Conflict escalates as nonstate armed groups unify against the central government

  • Over 2.7 million people are internally displaced in Myanmar.
  • Health care and public services have collapsed in most conflict areas.
  • More than 15 million people face food insecurity.
  • The IRC is concerned for the safety of our staff and ethnic minorities, women and children—who are most affected by the ongoing conflict.
Read our February 23 press release

Country facts

  • Population: 53.8 million
  • 18.6 million people in need of humanitarian aid
  • Rank in Human Development Index: 149 of 191

IRC response

  • Started work in Myanmar: 2008

Myanmar crisis briefing

Myanmar (Burma), located in Southeast Asia, has endured decades of conflict between government forces and nonstate armed groups that are primarily organized along ethnic lines. The IRC provides health care, water and sanitation services, and community support to help people rebuild their lives. We also work in Bangladesh, where hundreds of thousands of Rohingya refugees from Myanmar have fled.

What caused the current crisis in Myanmar?

​A half-century of military control, extreme poverty and frequent natural disasters has left Myanmar in a state of crisis. The combined impacts of ongoing conflict and climate shocks have decimated public services and increased humanitarian needs across the country. 

Myanmar hosts some of the most isolated and vulnerable populations in the world.

Learn more about the crisis in Myanmar and what you can do to help.

What are the main humanitarian challenges in Myanmar?

In October 2023, a conglomerate of nonstate armed groups launched a coordinated operation against Myanmar’s central government in Northern Shan State. The fighting quickly escalated and spread across the country. More than 2.7 million people across Myanmar are internally displaced. Violence has also curbed access to public services, leaving communities increasingly reliant on humanitarian aid agencies and community networks for the provision of social services, including health and education.

Poverty and inflation remain high in Myanmar, particularly as climate shocks impact the country’s agricultural sector. Cyclone Mocha in May 2023 further damaged crops, impacting the food production and livelihoods of at least 3.4 million people. Currently, some 15.2 million people are facing moderate to severe levels of food insecurity.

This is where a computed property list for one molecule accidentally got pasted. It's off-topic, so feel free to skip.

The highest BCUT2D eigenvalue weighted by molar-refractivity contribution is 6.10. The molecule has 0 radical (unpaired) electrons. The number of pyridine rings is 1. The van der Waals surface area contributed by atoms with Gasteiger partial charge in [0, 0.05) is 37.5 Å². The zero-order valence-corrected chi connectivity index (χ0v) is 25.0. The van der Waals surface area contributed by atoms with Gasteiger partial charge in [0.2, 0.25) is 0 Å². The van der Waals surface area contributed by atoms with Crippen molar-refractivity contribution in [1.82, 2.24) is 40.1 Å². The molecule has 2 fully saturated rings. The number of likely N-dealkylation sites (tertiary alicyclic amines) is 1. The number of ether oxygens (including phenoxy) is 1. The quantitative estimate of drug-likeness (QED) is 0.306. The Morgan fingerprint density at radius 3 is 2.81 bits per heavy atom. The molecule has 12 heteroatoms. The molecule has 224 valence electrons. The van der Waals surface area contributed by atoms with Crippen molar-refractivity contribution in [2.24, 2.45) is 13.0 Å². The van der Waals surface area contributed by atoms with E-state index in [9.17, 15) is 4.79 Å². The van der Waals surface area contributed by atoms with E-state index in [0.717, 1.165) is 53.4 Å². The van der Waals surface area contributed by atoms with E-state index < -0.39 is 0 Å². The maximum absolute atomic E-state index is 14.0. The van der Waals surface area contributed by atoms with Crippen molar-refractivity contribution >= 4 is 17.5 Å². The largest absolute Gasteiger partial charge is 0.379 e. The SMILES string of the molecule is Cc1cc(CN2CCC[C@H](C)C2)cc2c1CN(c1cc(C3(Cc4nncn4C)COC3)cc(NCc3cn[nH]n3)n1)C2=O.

The upcoming El Niño effect could drive erratic rainfall and higher temperatures, exacerbating needs in Myanmar.

How does the IRC help in Myanmar?

Our mission is to help people whose lives and livelihoods are shattered by conflict and disaster to recover and gain control of their futures.

The IRC began work in Myanmar in 2008, providing humanitarian relief in response to Cyclone Nargis. Since then, the IRC has become a valued partner of both government and local aid organizations. We provide health care, water and sanitation services, career training, and support for community development projects.

As the country struggles to recover from ongoing conflict and natural disasters, we are focusing on some of the most remote areas of the country, including Rakhine, Chin and Shan states. The IRC:

  • trains community health workers and supports mobile clinics to improve access to health care;
  • partners with local communities to increase access to clean drinking water, improve sanitation facilities and prevent the outbreak of disease;
  • promotes economic recovery by teaching farmers modern agricultural techniques and technology;
  • empowers communities to identify their own development needs and design their own recovery projects, such as new schools and health centers;
  • operates women and girls’ centers that provide skills training and support to survivors of violence;
  • aids nearly 140,000 refugees from Myanmar in nine camps along the Thailand border.


What still needs to be done?

The IRC’s work in Myanmar is more crucial than ever as people struggle to rebuild their lives in the wake of natural disasters and protracted conflict.

We pledge to put the needs of the most vulnerable—women, children and the elderly—at the forefront of our efforts, and to achieve measurable improvements in decision-making power, safety and health.

Myanmar also features on the IRC’s 2024 Emergency Watchlist, which analyzes the countries most likely to experience a risk in humanitarian conditions. Learn more about the risks that the people of Myanmar face and donate to support the IRC’s response.